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So You Wanna Be a...Flight Surgeon

Published: Monday, Feb 25, 2008
We talk to Dr. Kenneth R. Harman, Chief, Health Services Division, US Coast Guard Air Station, Cape Cod, MA; flight surgeon for Coast Guard District I, which extends from the Maine-Canada border to Northern New Jersey.



How would you describe your job to our readers?

My day-to-day job at the clinic includes seeing patients and performing physicals, but operationally I am involved in medical evacuation and search and rescue with the Coast Guard. If someone calls the Coast Guard and says, “We have someone injured,” the District Main Office will patch me through so I can talk directly with the person requesting medical support. Flight surgeons have a five-question mantra:

  1. What does the patient have?
  2. What does the patient need?
  3. How soon do they need it?
  4. Where can they get it?
  5. Can we meet that window of opportunity?
I make a recommendation on whether a person needs medical evacuation, but I fi rst have to decide if it’s a valid mission. Th e last thing we want is to launch in horrible weather and dangerous conditions and get somebody who didn’t need saving. If we do launch, it’s my job to make sure that the patient is packaged correctly before putting him or her into our aircraft, and to provide needed care in transit.

Is there extensive use of health IT in your field?

Most of the time we’re dealing with commercial fishing vessels out on the Banks, so usually there aren’t any IT resources. There was, however, one case when I was in Kodiak, Alaska, where a fishing vessel was hundreds of miles out in the Bering Sea. One of the crew had injured his ankle, and I was trying to figure out what I could do for this guy, so the captain asked if I wanted a picture e-mailed of the dislocated ankle. I was able to explain the process of how the crew was going to help reduce the  man’s ankle. When everybody was in the right position, the captain e-mailed me a picture, and I told them, “That looks right. Now start pulling like I told you.” I heard the patient moan, then the sigh of relief. “That sounds good. Now take another picture.”  I told them how to tape the ankle, received pictures of it taped, and communicated with them several times over the next couple of days while they got to port.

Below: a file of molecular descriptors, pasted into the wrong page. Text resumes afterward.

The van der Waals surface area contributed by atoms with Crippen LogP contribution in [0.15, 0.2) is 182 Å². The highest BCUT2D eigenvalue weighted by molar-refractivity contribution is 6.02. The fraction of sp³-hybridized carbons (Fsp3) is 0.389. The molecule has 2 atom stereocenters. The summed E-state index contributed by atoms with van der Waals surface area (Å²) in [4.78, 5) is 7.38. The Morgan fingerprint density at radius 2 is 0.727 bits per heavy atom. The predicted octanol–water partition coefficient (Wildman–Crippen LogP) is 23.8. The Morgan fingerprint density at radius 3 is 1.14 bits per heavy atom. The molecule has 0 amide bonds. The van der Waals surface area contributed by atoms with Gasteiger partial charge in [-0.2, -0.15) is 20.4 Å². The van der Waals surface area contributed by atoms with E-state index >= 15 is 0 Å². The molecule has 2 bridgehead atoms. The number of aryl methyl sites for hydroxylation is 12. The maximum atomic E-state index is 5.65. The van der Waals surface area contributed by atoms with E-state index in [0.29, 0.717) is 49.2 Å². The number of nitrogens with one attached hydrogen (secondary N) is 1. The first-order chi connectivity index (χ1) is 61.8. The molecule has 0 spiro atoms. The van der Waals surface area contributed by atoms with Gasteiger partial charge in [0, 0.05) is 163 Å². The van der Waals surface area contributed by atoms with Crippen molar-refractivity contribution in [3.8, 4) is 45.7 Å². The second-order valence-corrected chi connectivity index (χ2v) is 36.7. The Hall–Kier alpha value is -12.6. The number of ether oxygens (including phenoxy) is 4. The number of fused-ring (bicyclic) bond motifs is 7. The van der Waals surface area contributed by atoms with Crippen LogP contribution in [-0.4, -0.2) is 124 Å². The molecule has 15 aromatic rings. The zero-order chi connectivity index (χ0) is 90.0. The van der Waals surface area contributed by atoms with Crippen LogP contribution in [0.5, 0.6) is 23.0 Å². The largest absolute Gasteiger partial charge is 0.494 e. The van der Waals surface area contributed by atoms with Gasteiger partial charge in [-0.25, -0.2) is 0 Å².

Can you give us an idea of what search and rescue and medical evacuation entails?

Prior to being stationed in Cape Cod, I was at Coast Guard Air Station, Kodiak, Alaska. It’s a huge geographical area with a fairly small population, so the Coast Guard was relied on a little more heavily compared to Cape Cod, particularly for aero-medical evacuation. We frequently would launch and fly to remote Native American villages, particularly in the Aleutian chain, when women would go into unanticipated labor. I was also Medical Unit Leader for the Coast Guard Incident Command System in downtown New Orleans following Hurricane Katrina. My job was to make sure that Coast Guard personnel responding to the crisis had a medical intervention evacuation treatment plan and appropriate protective equipment, and to set up medical aid stations at the larger Coast Guard response areas and staff them with corpsmen. In 2005, I spent three months on the hospital ship Mercy in Banda Aceh, Indonesia, after the tsunami. My job was to go ashore every day and visit all of the on-land hospital facilities to identify the patients who needed to come aboard the ship for care.

Was it always your intention to become a flight surgeon?

I went to medical school on a Navy Health Professions Scholarship and was a medical officer for eight years in the Navy. In 1988, I left the Navy and went into private civilian practice in Alabama. In 2002, I got a call from the Coast Guard, who told me about their critical shortage of medical officers and flight surgeons. My kids were grown and gone, my wife and I were interested in the idea of adventure, and our parents were healthy and retired. We looked at it as an opportunity to return some service to the country. I’m having a great time. I love what I do. The best decision of my career was to have the courage to leave a very comfortable, fun, private practice and do this, because it’s a blast. I would also be very happy and enthusiastic if you would mention to your readers that we are short on qualified individuals for Coast Guard medicine and flight surgery.

Who can our readers contact for information on becoming a flight surgeon?

Readers can contact Commander Wade McConnell at the following address:

US Coast Guard Headquarters

2100 2nd Street, SW

Washington, DC 20593

The job is for people who like challenges, problem solving, and are willing to take some risks. If you like adventure, if you like a challenge, if you like never having a dull moment, it’s a great job.


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